As one of the most densely populated nations on Earth, Japan has long feared for the future of its food supply. Currently, the island nation has to import 60% of its food from other nations, a ratio which has been maintained for years with strict tariffs that prevent the nation from losing the rest of its domestic food supply. But now, many are concerned that the looming Trans-Pacific Partnership treaty could threaten these farmers, and may very well be unconstitutional under Japanese law.
Over 1000 citizens filed a lawsuit in the Tokyo District Court on Friday, on the grounds that the free trade agreement would violate their basic human rights. The lawsuit is being led by former agriculture minister Masahiko Yamada, and cites a very specific article of Japan’s constitution. “The TPP could violate the Japanese right to get stable food supply, or the right to live, guaranteed by Article 25 of the nation’s Constitution.”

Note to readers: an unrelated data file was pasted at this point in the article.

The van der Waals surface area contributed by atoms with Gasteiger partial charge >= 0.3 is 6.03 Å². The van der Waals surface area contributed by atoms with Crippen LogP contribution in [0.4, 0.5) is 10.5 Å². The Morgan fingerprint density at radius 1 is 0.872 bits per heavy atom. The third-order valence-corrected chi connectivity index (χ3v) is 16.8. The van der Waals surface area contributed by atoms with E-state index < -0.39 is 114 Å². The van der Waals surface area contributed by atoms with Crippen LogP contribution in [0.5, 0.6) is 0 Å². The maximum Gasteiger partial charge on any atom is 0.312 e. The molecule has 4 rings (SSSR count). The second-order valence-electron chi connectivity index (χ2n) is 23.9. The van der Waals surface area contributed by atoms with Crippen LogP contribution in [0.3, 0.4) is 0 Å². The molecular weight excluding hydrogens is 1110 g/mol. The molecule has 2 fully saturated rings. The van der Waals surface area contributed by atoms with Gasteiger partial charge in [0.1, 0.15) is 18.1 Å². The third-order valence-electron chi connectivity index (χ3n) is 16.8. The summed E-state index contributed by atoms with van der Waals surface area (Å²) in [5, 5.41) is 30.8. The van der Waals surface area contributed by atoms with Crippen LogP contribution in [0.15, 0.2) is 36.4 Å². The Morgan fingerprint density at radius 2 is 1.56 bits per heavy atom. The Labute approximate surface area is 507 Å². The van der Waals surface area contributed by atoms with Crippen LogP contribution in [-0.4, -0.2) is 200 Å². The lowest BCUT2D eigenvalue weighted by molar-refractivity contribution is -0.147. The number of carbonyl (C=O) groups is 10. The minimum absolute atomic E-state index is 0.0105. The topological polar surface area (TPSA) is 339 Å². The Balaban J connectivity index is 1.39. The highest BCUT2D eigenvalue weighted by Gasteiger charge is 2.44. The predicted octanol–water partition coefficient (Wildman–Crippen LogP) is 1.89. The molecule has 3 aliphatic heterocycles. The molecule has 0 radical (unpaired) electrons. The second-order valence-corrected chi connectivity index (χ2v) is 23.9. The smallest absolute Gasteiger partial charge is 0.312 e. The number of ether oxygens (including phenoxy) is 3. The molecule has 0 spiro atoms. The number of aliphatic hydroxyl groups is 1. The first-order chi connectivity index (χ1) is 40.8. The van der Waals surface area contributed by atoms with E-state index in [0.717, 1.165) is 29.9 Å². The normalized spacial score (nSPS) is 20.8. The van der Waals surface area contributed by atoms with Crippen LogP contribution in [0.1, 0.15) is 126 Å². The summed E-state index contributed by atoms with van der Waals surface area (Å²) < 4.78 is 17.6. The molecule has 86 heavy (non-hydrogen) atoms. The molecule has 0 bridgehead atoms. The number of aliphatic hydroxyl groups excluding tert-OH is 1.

By all accounts, the trade agreement will mostly benefit global corporations, and the plaintiffs claim that if it passes, it would likely destroy their domestic farming industry. In addition to food supply fears, the plaintiffs suggested that the TPP would also hurt food safety, and could increase the cost of medicine, further infringing upon their “right to life.” Japan would be the second largest economy in the TPP, and if they fail to sign onto it, it could derail the treaty before it gets off the ground.
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Contributed by Joshua Krause of The Daily Sheeple.
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